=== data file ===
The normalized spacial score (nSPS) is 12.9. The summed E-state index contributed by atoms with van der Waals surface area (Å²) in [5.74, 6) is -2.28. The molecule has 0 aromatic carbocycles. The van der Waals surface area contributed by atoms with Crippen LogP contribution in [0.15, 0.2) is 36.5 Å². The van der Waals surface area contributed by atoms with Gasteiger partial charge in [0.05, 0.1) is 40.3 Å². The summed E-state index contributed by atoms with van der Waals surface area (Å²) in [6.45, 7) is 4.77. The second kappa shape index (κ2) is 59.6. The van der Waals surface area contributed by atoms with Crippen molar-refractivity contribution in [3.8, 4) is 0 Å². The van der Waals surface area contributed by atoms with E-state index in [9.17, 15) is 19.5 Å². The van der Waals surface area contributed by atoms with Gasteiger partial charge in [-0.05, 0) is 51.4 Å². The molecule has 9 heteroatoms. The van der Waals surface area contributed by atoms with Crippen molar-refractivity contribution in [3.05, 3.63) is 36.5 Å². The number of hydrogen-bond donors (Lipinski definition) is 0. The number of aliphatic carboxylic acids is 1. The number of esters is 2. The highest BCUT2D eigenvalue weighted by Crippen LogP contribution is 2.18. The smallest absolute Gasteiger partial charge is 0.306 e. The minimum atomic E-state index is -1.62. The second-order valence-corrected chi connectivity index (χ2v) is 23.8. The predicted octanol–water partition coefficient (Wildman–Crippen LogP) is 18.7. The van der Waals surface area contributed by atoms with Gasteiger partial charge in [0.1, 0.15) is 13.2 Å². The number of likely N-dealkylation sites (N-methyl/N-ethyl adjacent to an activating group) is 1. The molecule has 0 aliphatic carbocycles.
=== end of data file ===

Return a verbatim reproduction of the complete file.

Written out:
The normalized spacial score (nSPS) is 12.9. The summed E-state index contributed by atoms with van der Waals surface area (Å²) in [5.74, 6) is -2.28. The molecule has 0 aromatic carbocycles. The van der Waals surface area contributed by atoms with Crippen LogP contribution in [0.15, 0.2) is 36.5 Å². The van der Waals surface area contributed by atoms with Gasteiger partial charge in [0.05, 0.1) is 40.3 Å². The summed E-state index contributed by atoms with van der Waals surface area (Å²) in [6.45, 7) is 4.77. The second kappa shape index (κ2) is 59.6. The van der Waals surface area contributed by atoms with Crippen molar-refractivity contribution in [3.8, 4) is 0 Å². The van der Waals surface area contributed by atoms with E-state index in [9.17, 15) is 19.5 Å². The van der Waals surface area contributed by atoms with Gasteiger partial charge in [-0.05, 0) is 51.4 Å². The molecule has 9 heteroatoms. The van der Waals surface area contributed by atoms with Crippen molar-refractivity contribution in [3.05, 3.63) is 36.5 Å². The number of hydrogen-bond donors (Lipinski definition) is 0. The number of aliphatic carboxylic acids is 1. The number of esters is 2. The highest BCUT2D eigenvalue weighted by Crippen LogP contribution is 2.18. The smallest absolute Gasteiger partial charge is 0.306 e. The minimum atomic E-state index is -1.62. The second-order valence-corrected chi connectivity index (χ2v) is 23.8. The predicted octanol–water partition coefficient (Wildman–Crippen LogP) is 18.7. The van der Waals surface area contributed by atoms with Gasteiger partial charge in [0.1, 0.15) is 13.2 Å². The number of likely N-dealkylation sites (N-methyl/N-ethyl adjacent to an activating group) is 1. The molecule has 0 aliphatic carbocycles.